On February 17, 2017, Horizon Blue Cross Blue Shield of New Jersey (“Horizon”) agreed to pay $1.1 million as part of a settlement with the New Jersey Division of Consumer Affairs (the “Division”) regarding allegations that Horizon did not adequately protect the privacy of nearly 690,000 policyholders.
The settlement stemmed from the theft of two laptops stolen from Horizon headquarters in November 2013, when personnel from outside vendors performing renovations and moving services at Horizon’s Newark headquarters had unsupervised access to the area where company laptops were stored. The stolen laptops contained policyholder electronic Protected Health Information (“ePHI”), including names, addresses, birth dates, insurance identifications and, in some cases, Social Security numbers and clinical data. The policyholder data was password protected but not encrypted, in violation of HIPAA and HITECH.
An investigation by the Division found that more than 100 company-owned laptops assigned to Horizon employees were not encrypted, in violation of HIPAA and HITECH, as well as a company policy requiring company-issued laptops to contain encryption software. The Division found that most of these unencrypted laptops were obtained outside Horizon’s normal procurement process, and therefore the IT department failed to adequately monitor, service or install security software required by company policy on those laptops. The Division further found that the stolen laptops were issued to employees who were not required to store ePHI on their laptops, in violation of another company policy restricting ePHI access to employees with a “need to know.” The relevant company policies were instituted after an unrelated 2008 laptop theft from an employee’s car.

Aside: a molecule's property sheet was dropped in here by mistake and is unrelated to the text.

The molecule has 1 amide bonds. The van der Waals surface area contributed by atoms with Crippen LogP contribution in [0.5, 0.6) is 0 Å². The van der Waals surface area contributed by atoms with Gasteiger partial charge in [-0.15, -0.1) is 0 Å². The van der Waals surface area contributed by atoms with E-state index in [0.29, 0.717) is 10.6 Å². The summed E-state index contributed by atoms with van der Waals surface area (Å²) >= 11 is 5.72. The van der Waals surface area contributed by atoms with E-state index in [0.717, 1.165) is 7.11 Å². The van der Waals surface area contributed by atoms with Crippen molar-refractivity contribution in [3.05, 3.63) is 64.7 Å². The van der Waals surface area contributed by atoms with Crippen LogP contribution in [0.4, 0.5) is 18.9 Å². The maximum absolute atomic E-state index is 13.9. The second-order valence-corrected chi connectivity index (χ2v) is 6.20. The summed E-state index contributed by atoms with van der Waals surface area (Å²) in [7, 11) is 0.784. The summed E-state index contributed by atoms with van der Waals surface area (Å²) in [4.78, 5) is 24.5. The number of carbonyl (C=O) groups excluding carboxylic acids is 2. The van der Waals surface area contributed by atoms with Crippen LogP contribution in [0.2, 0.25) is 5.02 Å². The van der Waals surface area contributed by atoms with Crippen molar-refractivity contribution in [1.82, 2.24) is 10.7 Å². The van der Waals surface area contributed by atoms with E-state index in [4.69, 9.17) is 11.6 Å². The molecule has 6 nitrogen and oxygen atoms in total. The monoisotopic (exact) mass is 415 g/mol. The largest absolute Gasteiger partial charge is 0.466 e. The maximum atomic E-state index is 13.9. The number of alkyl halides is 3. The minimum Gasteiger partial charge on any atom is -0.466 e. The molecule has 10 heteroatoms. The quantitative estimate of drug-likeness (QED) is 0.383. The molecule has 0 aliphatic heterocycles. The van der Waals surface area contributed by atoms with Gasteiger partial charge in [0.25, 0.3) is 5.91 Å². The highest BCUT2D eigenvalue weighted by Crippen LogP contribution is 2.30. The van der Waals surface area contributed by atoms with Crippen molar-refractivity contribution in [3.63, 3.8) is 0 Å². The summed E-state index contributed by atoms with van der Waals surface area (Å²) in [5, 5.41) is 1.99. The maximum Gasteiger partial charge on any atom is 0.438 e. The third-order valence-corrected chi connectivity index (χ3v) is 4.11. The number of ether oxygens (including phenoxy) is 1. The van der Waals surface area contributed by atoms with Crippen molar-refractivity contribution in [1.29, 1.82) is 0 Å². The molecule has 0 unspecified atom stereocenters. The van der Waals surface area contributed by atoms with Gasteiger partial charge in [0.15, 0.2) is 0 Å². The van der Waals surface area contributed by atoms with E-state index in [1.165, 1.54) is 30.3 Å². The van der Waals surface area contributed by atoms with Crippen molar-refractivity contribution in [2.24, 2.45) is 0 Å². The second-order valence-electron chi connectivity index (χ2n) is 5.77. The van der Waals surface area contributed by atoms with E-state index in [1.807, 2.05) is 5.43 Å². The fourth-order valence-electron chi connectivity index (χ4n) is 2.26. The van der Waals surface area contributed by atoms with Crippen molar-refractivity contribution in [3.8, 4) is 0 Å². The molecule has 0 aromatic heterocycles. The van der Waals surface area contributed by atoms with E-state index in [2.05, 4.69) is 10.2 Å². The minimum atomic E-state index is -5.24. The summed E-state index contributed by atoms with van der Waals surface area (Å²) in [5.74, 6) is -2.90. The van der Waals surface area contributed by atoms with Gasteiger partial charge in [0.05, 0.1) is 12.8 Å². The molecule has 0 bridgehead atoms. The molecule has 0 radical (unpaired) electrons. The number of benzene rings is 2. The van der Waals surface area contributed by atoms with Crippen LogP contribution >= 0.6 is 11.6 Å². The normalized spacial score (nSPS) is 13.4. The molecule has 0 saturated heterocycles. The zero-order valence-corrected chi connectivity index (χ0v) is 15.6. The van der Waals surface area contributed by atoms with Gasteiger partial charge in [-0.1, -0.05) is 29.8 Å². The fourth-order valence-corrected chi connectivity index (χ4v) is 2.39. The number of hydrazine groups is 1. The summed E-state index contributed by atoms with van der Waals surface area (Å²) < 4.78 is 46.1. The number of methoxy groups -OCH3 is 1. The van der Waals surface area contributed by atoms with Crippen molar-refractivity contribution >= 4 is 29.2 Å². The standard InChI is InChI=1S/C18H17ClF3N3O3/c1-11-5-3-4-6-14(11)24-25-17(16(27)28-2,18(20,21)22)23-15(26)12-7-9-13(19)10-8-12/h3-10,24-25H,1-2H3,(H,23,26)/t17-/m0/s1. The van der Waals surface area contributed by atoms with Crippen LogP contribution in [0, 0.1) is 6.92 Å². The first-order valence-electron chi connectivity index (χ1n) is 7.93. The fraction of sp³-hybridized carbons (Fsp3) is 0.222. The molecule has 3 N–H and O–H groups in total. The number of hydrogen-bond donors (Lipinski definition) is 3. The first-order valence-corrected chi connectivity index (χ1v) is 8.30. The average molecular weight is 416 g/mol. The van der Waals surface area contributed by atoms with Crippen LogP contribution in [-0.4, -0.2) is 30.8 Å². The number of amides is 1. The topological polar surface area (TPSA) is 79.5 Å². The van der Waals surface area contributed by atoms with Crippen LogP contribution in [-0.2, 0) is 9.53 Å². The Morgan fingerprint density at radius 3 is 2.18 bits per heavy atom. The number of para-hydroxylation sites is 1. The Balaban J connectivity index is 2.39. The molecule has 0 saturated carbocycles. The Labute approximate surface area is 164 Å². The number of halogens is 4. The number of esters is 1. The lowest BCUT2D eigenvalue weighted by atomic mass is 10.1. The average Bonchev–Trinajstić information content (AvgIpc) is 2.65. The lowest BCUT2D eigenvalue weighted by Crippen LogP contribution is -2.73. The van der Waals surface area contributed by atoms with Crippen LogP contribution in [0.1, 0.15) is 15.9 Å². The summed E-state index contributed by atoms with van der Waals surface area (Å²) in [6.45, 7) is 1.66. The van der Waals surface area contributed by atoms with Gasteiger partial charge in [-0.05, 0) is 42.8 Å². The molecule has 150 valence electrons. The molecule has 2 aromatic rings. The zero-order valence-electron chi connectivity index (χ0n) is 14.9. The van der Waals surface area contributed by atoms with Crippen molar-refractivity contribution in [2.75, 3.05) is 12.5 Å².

Under the terms of the settlement, in addition to the $1.1 million monetary settlement, which breaks down into a civil penalty, a reimbursement of the state’s attorneys’ fees and investigative costs, and promotion of consumer privacy programs, Horizon must take corrective steps to address its data security practices with respect to ePHI. In particular, Horizon must hire a third-party professional to assess security risks associated with its storage, transmission and receipt and submit a report of those findings to the Division within 180 days of the settlement, and every year thereafter for two years. $150,000 in civil penalties are suspended pending Horizon’s compliance with the terms of the settlement.